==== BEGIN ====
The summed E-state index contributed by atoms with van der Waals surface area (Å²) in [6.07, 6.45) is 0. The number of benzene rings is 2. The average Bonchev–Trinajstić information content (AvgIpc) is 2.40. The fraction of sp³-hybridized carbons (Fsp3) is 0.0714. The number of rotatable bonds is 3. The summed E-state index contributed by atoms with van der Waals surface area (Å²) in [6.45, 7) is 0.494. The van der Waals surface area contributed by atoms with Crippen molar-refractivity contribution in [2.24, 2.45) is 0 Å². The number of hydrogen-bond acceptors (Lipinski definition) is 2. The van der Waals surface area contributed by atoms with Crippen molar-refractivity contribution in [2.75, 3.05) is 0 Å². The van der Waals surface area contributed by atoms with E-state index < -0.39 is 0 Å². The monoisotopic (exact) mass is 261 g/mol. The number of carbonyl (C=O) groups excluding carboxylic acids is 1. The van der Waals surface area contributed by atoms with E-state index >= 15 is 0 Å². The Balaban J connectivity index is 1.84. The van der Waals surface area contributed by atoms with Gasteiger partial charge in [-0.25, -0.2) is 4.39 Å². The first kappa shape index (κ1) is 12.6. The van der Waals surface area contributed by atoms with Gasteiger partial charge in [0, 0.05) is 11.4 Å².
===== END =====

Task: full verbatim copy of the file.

The summed E-state index contributed by atoms with van der Waals surface area (Å²) in [6.07, 6.45) is 0. The number of benzene rings is 2. The average Bonchev–Trinajstić information content (AvgIpc) is 2.40. The fraction of sp³-hybridized carbons (Fsp3) is 0.0714. The number of rotatable bonds is 3. The summed E-state index contributed by atoms with van der Waals surface area (Å²) in [6.45, 7) is 0.494. The van der Waals surface area contributed by atoms with Crippen molar-refractivity contribution in [2.24, 2.45) is 0 Å². The number of hydrogen-bond acceptors (Lipinski definition) is 2. The van der Waals surface area contributed by atoms with Crippen molar-refractivity contribution in [2.75, 3.05) is 0 Å². The van der Waals surface area contributed by atoms with E-state index < -0.39 is 0 Å². The monoisotopic (exact) mass is 261 g/mol. The number of carbonyl (C=O) groups excluding carboxylic acids is 1. The van der Waals surface area contributed by atoms with E-state index >= 15 is 0 Å². The Balaban J connectivity index is 1.84. The van der Waals surface area contributed by atoms with Gasteiger partial charge in [-0.25, -0.2) is 4.39 Å². The first kappa shape index (κ1) is 12.6. The van der Waals surface area contributed by atoms with Gasteiger partial charge in [0, 0.05) is 11.4 Å².